Oregon moves to strengthen its unique ‘sanctuary state’ status

SALEM, Ore. — Oregon’s Legislature took a step closer Tuesday to strengthening its unique sanctuary-state status, with the House passing a bill that would bar state and local agencies from asking about a person’s immigration status and from disclosing information to federal officials, except in certain circumstances.

The bill, introduced at the request of Gov. Kate Brown and Attorney General Ellen Rosenblum, both Democrats, has sharply divided lawmakers along party lines in the Democrat-controlled Legislature.

The House Republican Office called it “an attempt to subvert federal immigration policy.” House Democrats said it “will strengthen privacy protections for vulnerable populations.”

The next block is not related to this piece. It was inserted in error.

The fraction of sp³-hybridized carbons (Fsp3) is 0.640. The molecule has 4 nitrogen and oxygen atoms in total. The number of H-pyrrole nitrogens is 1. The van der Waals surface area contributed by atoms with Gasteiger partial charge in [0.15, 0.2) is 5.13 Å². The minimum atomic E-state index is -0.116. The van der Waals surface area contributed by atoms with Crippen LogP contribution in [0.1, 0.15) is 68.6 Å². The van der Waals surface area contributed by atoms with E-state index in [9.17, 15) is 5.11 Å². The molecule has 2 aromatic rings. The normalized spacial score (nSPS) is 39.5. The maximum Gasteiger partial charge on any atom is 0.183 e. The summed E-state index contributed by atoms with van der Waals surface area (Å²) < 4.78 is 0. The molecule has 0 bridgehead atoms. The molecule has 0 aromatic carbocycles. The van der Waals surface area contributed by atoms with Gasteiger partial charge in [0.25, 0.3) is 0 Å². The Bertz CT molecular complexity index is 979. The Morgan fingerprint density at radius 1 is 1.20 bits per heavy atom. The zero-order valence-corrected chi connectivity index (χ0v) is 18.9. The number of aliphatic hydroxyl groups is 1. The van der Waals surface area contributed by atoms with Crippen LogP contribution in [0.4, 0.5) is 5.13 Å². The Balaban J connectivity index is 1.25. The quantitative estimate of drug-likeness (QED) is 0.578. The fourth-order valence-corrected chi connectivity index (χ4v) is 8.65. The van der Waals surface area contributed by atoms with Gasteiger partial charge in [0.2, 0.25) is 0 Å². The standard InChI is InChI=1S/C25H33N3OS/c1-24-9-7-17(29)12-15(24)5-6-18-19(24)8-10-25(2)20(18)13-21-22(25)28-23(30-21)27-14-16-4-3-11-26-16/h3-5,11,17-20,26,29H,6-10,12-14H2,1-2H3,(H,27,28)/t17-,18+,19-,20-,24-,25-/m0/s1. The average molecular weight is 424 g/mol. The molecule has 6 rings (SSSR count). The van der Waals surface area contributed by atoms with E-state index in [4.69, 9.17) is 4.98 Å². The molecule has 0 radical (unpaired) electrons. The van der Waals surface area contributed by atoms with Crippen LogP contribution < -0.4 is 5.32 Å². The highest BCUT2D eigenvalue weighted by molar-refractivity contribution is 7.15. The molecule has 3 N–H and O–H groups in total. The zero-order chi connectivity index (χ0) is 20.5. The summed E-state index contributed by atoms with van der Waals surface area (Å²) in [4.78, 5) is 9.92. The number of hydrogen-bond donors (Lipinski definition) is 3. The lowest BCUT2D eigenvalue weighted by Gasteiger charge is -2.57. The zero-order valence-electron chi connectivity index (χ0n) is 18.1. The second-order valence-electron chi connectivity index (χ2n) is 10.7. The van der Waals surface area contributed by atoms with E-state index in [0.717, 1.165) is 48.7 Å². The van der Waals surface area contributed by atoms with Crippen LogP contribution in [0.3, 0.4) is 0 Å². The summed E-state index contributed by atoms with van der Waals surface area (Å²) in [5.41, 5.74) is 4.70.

Two Latino Democratic lawmakers — Teresa Alonso Leon, from the predominantly Latino community of Woodburn, and Diego Hernandez from Portland, Oregon’s biggest city — filed the bill on May 31, trying to counteract enhanced immigration enforcement ordered by President Donald Trump.

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Principals of two Portland high schools wrote on behalf of Portland Public Schools to support the bill, saying “recent national and local events about increased federal immigration enforcement has caused considerable anxiety and concern throughout our school district and communities.”

“Our students are living in fear that their parents could be picked up by federal officials and they are looking to our schools to be safe places,” wrote Petra Callin of Madison High School and Filip Hristic of Roosevelt High School. They said students’ worries about their families’ safety can distract from learning. Some students are foregoing meals because of fear that filling out a form for free or reduced-cost lunch could put their families at risk of arrest and deportation.

The Oregon Winegrowers Association noted that Oregon’s wine industry and other agricultural businesses depend on…

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